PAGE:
Thursday, September 4, 2008

Presidential Candidates Pledge ‘Issues’ Campaign

St. Paul, Minn. -- (TYDN) With the conclusion of the Republican National Convention here late Thursday, Sen. John McCain and his Democratic opponent, Sen. Barack Obama, pledged to campaign on the "issues."

Historians said it was a bold move by both candidates to risk stating their opinion on issues â.. opinions that are likely to shift as does the political climate.

"That these candidates are willing to announce where they stand on the issues is unprecedented and likely to change the course of politicking for generations to come," said Darin Spoutolovitch, a Harvard University historian and former aide to President Ronald Reagan. "Never will there have been an election for the presidency with so much debate centered on the issues."

Political insiders said the focus on the issues is likely to favor McCain, the Arizona senator and former prisoner of war in Vietnam. That his surprise running mate, Alaska Gov. Sarah Palin, was able to woo Americans by eloquently reciting a speech written for her Wednesday evening at the Republicans' convention here shows that McCain has the upper hand when it comes to the issues.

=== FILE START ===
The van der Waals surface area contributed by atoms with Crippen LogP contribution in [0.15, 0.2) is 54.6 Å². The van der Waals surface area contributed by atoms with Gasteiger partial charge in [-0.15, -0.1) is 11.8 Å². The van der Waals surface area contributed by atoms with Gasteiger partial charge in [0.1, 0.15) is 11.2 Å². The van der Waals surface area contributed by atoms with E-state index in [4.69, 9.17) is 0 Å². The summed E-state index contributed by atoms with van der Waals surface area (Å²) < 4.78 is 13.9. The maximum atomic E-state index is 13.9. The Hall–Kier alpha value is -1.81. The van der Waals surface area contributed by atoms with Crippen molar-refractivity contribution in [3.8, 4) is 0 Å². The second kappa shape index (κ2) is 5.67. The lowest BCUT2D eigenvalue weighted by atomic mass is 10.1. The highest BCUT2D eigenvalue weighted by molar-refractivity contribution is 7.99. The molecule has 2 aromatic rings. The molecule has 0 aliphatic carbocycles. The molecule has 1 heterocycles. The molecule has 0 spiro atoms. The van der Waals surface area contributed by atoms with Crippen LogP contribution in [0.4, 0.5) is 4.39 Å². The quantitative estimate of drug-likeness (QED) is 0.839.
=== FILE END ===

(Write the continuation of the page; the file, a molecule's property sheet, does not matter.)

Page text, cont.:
"The voters are really in touch with McCain and Palin, who I dub 'The Living Room Candidate,' because the candidates and electorate are so focused on the issues and would like to have Sarah in their living rooms," said Braden McPontificator, a Republican election strategist.

For their part, Democratic strategists countered.

"Obama, the senator from Illinois, is much more focused on the issues than is McCain and Palin," said Jordan Herdit, of the New York lobbying firm of Herdit, Lamey, Plumpkin and Xorciando. "There's nobody better to discuss the issues than Obama and his running mate, the Delaware Senator Joe Biden, who isn't afraid to really drive home what others say about the issues."

In an exclusive interview with TheYellowDailyNews, Obama said he is the better man to be commander in chief of the United States because he and his running mate have a better grasp of the issues.

"I promise to help American's with their issues and can relate to their issues better than can my opponent," Obama said.

McCain, in an exclusive interview with TheYellowDailyNews, disagreed. "I understand the issues much better than the other candidate and promise to fight for those issues," McCain said.

Still, non-partisan strategist Joana Paxila said the election is going to be a test of both parties' sincerity.

"They both have issues," said Paxila, in an exclusive interview with TheYellowDailyNews.

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